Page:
Roberto García Márquez’s oil and acrylic paintings have been exhibited at Art Basel satellite fairs as well as at galleries in Wynwood and the Bird Road Art District.
But recently García Márquez added one more canvas on which he shares his artwork: Clothing.
Long-sleeve polyester shirts bearing images of manatees, mahi-mahi and marlins and short-sleeve nylon button-up shirts with lobsters and mackerels embroidered on them are some of the clothes available at García Márquez’s new store, Ocean Outfitters, at the 16800 block of Collins Avenue in Sunny Isles Beach.
Ocean Outfitters may seem like any other beach and boat apparel store. But there’s a catch. García Márquez drew all sea creatures depicted on the clothes making each shirt a unique work of art.
“The idea is to bring the arts to life through apparel,” said 47-year-old Elizabeth García, García Márquez’s wife and store co-owner. “In hard economic times, if people can’t afford artwork, they can still afford outwear.”
On a recent visit to the shop, García Márquez, who now lives in Miami Lakes, picked out a white shirt with a manatee on it and explained the process of creating the images on the apparel. In his studio, he drew the manatee with acrylic on canvas. Then, he took a high-resolution photograph of his painting and through a sublimation printer, which uses heat, the image is transferred from the photo onto the polyester.
The shirts depicting images of sea creatures are Garcia Marquez’s latest artistic endeavor. A self-taught artist without any formal art education aside from night classes he took at Miami Beach Senior High School, he draws in the Cubism style.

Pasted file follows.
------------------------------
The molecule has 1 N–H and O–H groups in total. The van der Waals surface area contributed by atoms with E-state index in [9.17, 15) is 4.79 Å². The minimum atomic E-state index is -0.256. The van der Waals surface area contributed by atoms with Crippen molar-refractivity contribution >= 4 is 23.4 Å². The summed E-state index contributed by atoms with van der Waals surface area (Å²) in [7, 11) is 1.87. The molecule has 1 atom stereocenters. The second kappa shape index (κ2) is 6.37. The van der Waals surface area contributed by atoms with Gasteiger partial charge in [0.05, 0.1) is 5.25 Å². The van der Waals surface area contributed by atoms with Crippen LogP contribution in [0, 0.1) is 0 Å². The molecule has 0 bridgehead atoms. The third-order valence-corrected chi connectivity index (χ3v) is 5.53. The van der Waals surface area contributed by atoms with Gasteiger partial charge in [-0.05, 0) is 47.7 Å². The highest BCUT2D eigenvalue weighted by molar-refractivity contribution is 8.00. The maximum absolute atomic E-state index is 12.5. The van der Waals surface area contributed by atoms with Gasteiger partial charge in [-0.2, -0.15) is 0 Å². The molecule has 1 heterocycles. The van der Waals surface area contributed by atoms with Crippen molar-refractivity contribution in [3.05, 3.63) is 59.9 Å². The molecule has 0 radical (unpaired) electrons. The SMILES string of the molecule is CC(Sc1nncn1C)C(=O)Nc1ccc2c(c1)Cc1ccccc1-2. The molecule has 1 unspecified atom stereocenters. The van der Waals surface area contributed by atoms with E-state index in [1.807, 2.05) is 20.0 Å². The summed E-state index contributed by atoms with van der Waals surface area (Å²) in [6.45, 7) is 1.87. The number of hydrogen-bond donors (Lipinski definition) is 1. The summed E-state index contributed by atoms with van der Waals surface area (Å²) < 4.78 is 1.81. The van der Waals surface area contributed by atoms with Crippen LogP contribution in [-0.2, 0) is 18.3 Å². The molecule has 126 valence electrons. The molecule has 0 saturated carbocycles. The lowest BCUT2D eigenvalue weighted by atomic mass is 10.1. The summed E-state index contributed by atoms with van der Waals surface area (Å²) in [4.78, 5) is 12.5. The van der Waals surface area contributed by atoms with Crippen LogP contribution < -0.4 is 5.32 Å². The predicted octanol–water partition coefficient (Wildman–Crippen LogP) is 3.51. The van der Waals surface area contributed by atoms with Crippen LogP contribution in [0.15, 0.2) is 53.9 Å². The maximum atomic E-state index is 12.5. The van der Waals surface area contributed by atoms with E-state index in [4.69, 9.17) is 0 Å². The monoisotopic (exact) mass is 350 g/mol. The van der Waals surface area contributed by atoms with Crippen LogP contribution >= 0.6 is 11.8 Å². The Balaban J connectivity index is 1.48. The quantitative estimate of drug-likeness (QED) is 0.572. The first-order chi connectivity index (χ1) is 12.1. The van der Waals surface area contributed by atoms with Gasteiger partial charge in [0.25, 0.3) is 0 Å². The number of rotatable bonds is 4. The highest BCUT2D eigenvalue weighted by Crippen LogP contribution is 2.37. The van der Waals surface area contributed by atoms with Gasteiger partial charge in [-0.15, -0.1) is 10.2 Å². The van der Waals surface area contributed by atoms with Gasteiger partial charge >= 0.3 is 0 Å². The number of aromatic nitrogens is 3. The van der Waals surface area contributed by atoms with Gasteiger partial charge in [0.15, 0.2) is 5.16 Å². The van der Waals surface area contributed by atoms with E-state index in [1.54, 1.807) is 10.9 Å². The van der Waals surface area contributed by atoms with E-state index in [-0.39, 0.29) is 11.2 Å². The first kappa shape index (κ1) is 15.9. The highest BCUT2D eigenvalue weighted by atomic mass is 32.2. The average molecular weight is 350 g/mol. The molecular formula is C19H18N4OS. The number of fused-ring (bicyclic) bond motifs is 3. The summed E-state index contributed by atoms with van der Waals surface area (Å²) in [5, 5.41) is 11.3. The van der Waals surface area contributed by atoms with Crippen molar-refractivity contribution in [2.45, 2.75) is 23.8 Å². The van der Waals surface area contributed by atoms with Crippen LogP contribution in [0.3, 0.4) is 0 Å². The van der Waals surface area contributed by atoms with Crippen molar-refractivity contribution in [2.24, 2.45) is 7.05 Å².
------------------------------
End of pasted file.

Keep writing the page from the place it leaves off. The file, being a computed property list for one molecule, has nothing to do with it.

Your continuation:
In Cubism, perhaps best recognized in the paintings of Pablo Picasso, objects and people portrayed in the artwork are analyzed, broken up and reassembled in an abstract form. Traditional characteristics of Cubism are geometric shapes, and multiple and contrasting viewpoints of the same object.
Some of García Márquez’s artwork hangs on the back walls of Ocean Outfitters, including his oil on canvas painting titled ‘Sortilegio’ or sortilege in English. In the 30 by 40 inch canvas, García Márquez has depicted a woman holding an apple. The painting is separated into 48 equal squares giving it a tiled look. In true Cubism style, body parts that are in the back of a body, are depicted in the front.
“That is how I saw it,” said García Márquez.
While the woman’s features are in lighter hues, the rest of the painting is darker.
“It goes from dark to light,” said García Márquez, 47. “It is because I left the shadows in Cuba and came to the light.”
The light, he said, he associates with freedom.
Born in Havana, Cuba, García Márquez said he was not allowed to study art during the 1970s and 1980s because communist officials knew he was against the regime and forced him to serve in the military.
“In that era, if art and culture was not communist oriented, it was shut down,” he said. “We couldn’t do anything over there. We couldn’t study. It was like we were in jail.”
But there was one thing García Márquez and his family did that in part led him to open Ocean Outfitters. Every day he, his brother and father would go fishing. Mahi-mahi, marlins and mackerel were part of the day’s catch.
So the ocean motifs were an obvious choice when it came time for him to design artwork for his clothing line and open the store.
“That’s what I took from my father: a love of the ocean and art,” he said.